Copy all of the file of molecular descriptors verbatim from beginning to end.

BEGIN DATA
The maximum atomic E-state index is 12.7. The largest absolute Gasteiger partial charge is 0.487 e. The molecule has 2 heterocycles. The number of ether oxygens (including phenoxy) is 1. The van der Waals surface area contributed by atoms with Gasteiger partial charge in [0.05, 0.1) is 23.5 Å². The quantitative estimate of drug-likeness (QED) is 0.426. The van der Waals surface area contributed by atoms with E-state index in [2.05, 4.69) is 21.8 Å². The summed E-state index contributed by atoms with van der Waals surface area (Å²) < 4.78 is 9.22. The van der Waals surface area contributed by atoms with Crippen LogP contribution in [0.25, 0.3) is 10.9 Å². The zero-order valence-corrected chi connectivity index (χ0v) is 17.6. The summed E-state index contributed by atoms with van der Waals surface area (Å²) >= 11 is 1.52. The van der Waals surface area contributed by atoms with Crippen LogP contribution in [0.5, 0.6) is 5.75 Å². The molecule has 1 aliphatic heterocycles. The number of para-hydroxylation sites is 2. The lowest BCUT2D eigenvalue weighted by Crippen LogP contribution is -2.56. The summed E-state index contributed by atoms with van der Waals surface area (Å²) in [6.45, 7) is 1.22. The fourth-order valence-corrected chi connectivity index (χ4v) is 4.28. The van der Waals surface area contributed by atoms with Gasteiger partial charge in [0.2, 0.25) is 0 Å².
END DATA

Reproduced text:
The maximum atomic E-state index is 12.7. The largest absolute Gasteiger partial charge is 0.487 e. The molecule has 2 heterocycles. The number of ether oxygens (including phenoxy) is 1. The van der Waals surface area contributed by atoms with Gasteiger partial charge in [0.05, 0.1) is 23.5 Å². The quantitative estimate of drug-likeness (QED) is 0.426. The van der Waals surface area contributed by atoms with E-state index in [2.05, 4.69) is 21.8 Å². The summed E-state index contributed by atoms with van der Waals surface area (Å²) < 4.78 is 9.22. The van der Waals surface area contributed by atoms with Crippen LogP contribution in [0.25, 0.3) is 10.9 Å². The zero-order valence-corrected chi connectivity index (χ0v) is 17.6. The summed E-state index contributed by atoms with van der Waals surface area (Å²) >= 11 is 1.52. The van der Waals surface area contributed by atoms with Crippen LogP contribution in [0.5, 0.6) is 5.75 Å². The molecule has 1 aliphatic heterocycles. The number of para-hydroxylation sites is 2. The lowest BCUT2D eigenvalue weighted by Crippen LogP contribution is -2.56. The summed E-state index contributed by atoms with van der Waals surface area (Å²) in [6.45, 7) is 1.22. The fourth-order valence-corrected chi connectivity index (χ4v) is 4.28. The van der Waals surface area contributed by atoms with Gasteiger partial charge in [0.2, 0.25) is 0 Å².